"You can't fix the kids by just fixing the schools," said Jerome Murphy, Dean of the Harvard Graduate School of Education (GSE).
Murphy is part of a coalition of leaders in the Cambridge and Boston areas who are committed to doing something about the after-school danger zone. The objective is not simply to keep kids out of mischief, but to make after school a time when children can learn valuable skills and obtain needed services that will help them grow - and have fun as well.
"We've got to have a multi-pronged strategy that focuses on schools as well as on other parts of the day," Murphy said. "We've got to think creatively about after school. What can we do beyond the custodial function? Let's build on after school and take it a step beyond."
Boston Mayor Thomas Menino is another local leader concerned with the liabilities of unstructured after-school time. Menino convened a task force to study the problem. The task force issued a report in the spring of 2000, titled "Schools Alone Are Not Enough: Why Out-of-School Time Is Crucial to the Success of Our Children," underlining the benefits of quality after-school care, as well as the negative consequences of failing to provide it.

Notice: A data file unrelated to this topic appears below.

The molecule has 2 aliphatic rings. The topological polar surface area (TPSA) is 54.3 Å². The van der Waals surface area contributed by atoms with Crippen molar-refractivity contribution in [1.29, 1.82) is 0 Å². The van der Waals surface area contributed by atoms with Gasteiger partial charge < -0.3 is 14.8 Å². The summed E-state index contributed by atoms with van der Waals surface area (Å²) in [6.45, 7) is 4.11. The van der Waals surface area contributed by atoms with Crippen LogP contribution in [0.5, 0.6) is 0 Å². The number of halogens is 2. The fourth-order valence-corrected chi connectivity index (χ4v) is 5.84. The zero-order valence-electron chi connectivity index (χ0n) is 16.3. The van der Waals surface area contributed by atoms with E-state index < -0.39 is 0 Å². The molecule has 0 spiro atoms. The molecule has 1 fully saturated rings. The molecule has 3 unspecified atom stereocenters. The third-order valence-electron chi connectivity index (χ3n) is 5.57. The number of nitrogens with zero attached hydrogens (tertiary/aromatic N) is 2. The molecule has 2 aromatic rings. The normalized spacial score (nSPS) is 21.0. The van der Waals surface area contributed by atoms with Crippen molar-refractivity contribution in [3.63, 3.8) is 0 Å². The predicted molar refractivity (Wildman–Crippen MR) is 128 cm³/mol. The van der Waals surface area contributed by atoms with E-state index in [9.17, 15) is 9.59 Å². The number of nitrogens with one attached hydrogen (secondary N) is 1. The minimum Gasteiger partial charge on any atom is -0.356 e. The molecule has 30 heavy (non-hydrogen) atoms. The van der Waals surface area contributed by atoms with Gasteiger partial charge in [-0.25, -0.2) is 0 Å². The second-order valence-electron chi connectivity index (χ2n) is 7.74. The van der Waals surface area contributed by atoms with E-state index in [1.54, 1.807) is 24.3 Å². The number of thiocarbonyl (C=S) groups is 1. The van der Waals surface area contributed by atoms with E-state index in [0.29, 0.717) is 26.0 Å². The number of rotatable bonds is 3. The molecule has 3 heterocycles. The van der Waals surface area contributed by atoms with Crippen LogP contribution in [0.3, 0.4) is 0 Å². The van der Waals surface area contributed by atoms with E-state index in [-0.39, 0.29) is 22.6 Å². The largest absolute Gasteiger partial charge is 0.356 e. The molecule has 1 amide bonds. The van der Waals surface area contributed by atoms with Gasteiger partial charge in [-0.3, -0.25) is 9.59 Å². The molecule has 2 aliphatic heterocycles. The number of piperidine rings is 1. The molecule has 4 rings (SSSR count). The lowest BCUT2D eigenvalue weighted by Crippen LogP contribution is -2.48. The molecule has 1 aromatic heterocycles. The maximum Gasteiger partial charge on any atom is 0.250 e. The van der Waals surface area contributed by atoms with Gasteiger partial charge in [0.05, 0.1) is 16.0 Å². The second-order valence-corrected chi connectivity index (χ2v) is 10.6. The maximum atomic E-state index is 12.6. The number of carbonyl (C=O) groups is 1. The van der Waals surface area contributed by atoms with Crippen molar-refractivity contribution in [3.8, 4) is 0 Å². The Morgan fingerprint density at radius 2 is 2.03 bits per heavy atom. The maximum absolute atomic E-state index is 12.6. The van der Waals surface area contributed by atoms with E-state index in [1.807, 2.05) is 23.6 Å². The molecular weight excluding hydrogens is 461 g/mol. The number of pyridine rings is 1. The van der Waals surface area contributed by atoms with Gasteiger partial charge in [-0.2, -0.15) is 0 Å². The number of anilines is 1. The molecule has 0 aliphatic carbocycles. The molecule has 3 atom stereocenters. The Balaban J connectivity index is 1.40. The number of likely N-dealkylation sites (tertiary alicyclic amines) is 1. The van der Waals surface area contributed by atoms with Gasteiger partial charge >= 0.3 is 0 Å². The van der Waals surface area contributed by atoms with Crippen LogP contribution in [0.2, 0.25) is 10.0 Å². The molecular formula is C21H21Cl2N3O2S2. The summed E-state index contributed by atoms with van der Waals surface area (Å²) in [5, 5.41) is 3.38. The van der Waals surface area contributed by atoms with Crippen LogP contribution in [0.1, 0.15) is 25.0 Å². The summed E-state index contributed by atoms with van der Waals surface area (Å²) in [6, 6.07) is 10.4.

In response to Menino's call for new partners to help address after-school care issues in Boston, Harvard has created the Harvard After-School Initiative and has joined Boston's After-School for all Partnership. Over an eight-month period, faculty and administrators across the University have worked to develop basic concepts and come up with specific ideas. The mission of the Harvard Initiative is to expand and improve after-school programming for children in Boston, especially in the Allston/Brighton, Mission Hill, and Fenway neighborhoods. The Harvard After School Initiative is a five-year project with a University commitment of $1 million each year.